Long lie the bond king, Bill Gross of Pimco, dethroned this past week as manager of the world's largest mutual fund. Gross's Total Return Fund finally lost the fund industry asset crown to Vanguard's Total Stock Market Index Fund.
It's a nice data point, but in and of itself, it doesn't tell you much. The truth is, the asset flip-flop between the Pimco and Vanguard fund was a data point in the making for months—a fund fait accompli. The Pimco Total Return Fund had six consecutive months of outflows leading up to "regime change" in mutual funds, so Gross's slip offers investors little insight into how to make sense of the shifting investment landscape.
Here are a few important themes that underlie this week's watershed event in the mutual fund industry.
Don't shoot the messenger
Bill Gross is as synonymous with bond funds as Jack Bogle is with fund fees and Steven Cohen is now with fund misdeeds—and Gross did notably get the interest-rate call wrong in a way he had not for decades before—but the asset outflows from Pimco Total Return are really just another way of stating the obvious in fixed-income: Investors ran scared from interest rates once the taper talk began, and even with the taper talk put off, they are still running, and investors don't want any exposure to duration in bonds.
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"Bond fund managers all face the higher interest-rate movement," said Jeff Tjornehoj, director of research at Lipper. "First we worried [the Fed taper] would happen in the fall, and that didn't happen, and now investors are starting to worry the taper arrives in 2014 and all the bond fund managers get crushed. I don't think that will happen. Even with the chaos this year, the taxable bond market continues to see investor inflows," he said.
Those inflows aren't impressive but are worth noting: The overall situation for bond funds may be better described as treading water. Bond funds have inflows of $48 billion this year, according to the most recent Lipper data. That's the lowest total since 2007, when bond funds took in $33 billion in assets. This year's organic growth rate in bond funds—a meager 1.4 percent—is the slowest growth rate for bond funds since 2000.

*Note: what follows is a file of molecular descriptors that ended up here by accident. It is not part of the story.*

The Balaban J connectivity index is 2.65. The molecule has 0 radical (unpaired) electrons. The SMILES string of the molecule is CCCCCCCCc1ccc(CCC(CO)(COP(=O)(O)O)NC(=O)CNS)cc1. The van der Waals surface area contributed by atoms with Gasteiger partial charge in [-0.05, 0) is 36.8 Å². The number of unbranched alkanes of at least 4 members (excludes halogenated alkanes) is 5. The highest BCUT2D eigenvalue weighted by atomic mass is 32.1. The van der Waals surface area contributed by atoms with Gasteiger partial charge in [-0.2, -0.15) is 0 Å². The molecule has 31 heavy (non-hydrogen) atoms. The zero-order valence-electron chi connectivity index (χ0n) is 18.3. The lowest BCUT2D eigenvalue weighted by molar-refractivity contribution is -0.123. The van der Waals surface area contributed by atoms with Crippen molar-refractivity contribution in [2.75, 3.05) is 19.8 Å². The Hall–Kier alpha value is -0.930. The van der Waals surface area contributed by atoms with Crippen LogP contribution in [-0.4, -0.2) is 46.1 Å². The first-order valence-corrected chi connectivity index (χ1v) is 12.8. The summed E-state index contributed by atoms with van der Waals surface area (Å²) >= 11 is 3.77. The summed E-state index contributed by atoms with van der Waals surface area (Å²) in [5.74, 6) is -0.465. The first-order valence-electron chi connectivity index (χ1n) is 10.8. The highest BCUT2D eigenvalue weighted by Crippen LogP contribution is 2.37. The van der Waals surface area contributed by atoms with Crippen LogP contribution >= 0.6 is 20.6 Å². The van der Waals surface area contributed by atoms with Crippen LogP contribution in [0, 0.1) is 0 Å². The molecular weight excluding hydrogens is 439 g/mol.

"It's notable because it says a lot about investor appetite for core bond investing. Whether it's the right thing, people do seem to be turning away from core funds, " said Eric Jacobson, head of fixed-income fund research at Morningstar.
"Whether it's the right thing" is the key phrase in Jacobson's analysis.
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Less duration doesn't equal less risk
"Nobody wants duration anymore," Jacobson said. But investors do want bond funds, judging from the list of bond mutual funds that have taken in billions of dollars this year, especially floating rate—otherwise known as bank loan—funds, which are not as sensitive to changes in interest rates. There are also the unconstrained bond funds, often marketed as "strategic income" funds.
"It's almost become conventional wisdom that duration is bad and interest-rate sensitivity is bad," Jacobson said. "It's all about trying to keep duration short and keep income up in other ways. Everybody wants the silver bullet of the same return without taking more risk," he added.
And that's the point that shouldn't be lost on investors, fund researchers said: Escaping interest rate and duration risk means taking on entirely new kinds of risk within your bond funds. "It's hard to tell whether this is the right tactical move. There's a risk in investors making big changes to portfolios without taking into account adding highly correlated asset classes," Jacobson said. Bank loan funds and high-yield funds got destroyed in 2008 right alongside equity markets. In fact, Jacobson said, "One thing that would have saved you in 2008 was real interest rate duration, and nobody wants that today. That takes a big piece of insurance out of the portfolio," he said.
Investors are using unconstrained bond funds as core bond funds, but Jacobson said we've yet to see these funds go through a rough period. Lower duration doesn't equal lower risk, and investors don't have enough information on how these funds will hold up.
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The Pimco fund that is getting money